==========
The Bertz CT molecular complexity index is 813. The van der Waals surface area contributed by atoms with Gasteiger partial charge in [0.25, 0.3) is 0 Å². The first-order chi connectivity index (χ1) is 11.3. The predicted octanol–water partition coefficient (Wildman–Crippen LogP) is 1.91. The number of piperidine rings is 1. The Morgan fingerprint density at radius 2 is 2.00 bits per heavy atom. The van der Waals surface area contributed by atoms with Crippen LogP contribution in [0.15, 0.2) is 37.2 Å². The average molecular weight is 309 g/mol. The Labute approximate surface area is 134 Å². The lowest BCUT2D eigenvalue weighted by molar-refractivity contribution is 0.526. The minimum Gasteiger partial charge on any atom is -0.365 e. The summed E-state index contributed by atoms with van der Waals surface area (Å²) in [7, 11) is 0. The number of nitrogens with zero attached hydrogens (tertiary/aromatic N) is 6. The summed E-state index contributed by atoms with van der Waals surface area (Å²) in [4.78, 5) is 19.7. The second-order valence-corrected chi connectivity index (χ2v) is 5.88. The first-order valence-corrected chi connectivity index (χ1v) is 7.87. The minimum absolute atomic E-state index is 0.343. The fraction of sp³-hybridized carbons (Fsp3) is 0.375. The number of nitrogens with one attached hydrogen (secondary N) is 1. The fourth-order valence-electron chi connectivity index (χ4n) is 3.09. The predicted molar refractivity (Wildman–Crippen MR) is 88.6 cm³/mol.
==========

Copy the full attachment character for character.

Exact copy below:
The Bertz CT molecular complexity index is 813. The van der Waals surface area contributed by atoms with Gasteiger partial charge in [0.25, 0.3) is 0 Å². The first-order chi connectivity index (χ1) is 11.3. The predicted octanol–water partition coefficient (Wildman–Crippen LogP) is 1.91. The number of piperidine rings is 1. The Morgan fingerprint density at radius 2 is 2.00 bits per heavy atom. The van der Waals surface area contributed by atoms with Crippen LogP contribution in [0.15, 0.2) is 37.2 Å². The average molecular weight is 309 g/mol. The Labute approximate surface area is 134 Å². The lowest BCUT2D eigenvalue weighted by molar-refractivity contribution is 0.526. The minimum Gasteiger partial charge on any atom is -0.365 e. The summed E-state index contributed by atoms with van der Waals surface area (Å²) in [7, 11) is 0. The number of nitrogens with zero attached hydrogens (tertiary/aromatic N) is 6. The summed E-state index contributed by atoms with van der Waals surface area (Å²) in [4.78, 5) is 19.7. The second-order valence-corrected chi connectivity index (χ2v) is 5.88. The first-order valence-corrected chi connectivity index (χ1v) is 7.87. The minimum absolute atomic E-state index is 0.343. The fraction of sp³-hybridized carbons (Fsp3) is 0.375. The number of nitrogens with one attached hydrogen (secondary N) is 1. The fourth-order valence-electron chi connectivity index (χ4n) is 3.09. The predicted molar refractivity (Wildman–Crippen MR) is 88.6 cm³/mol.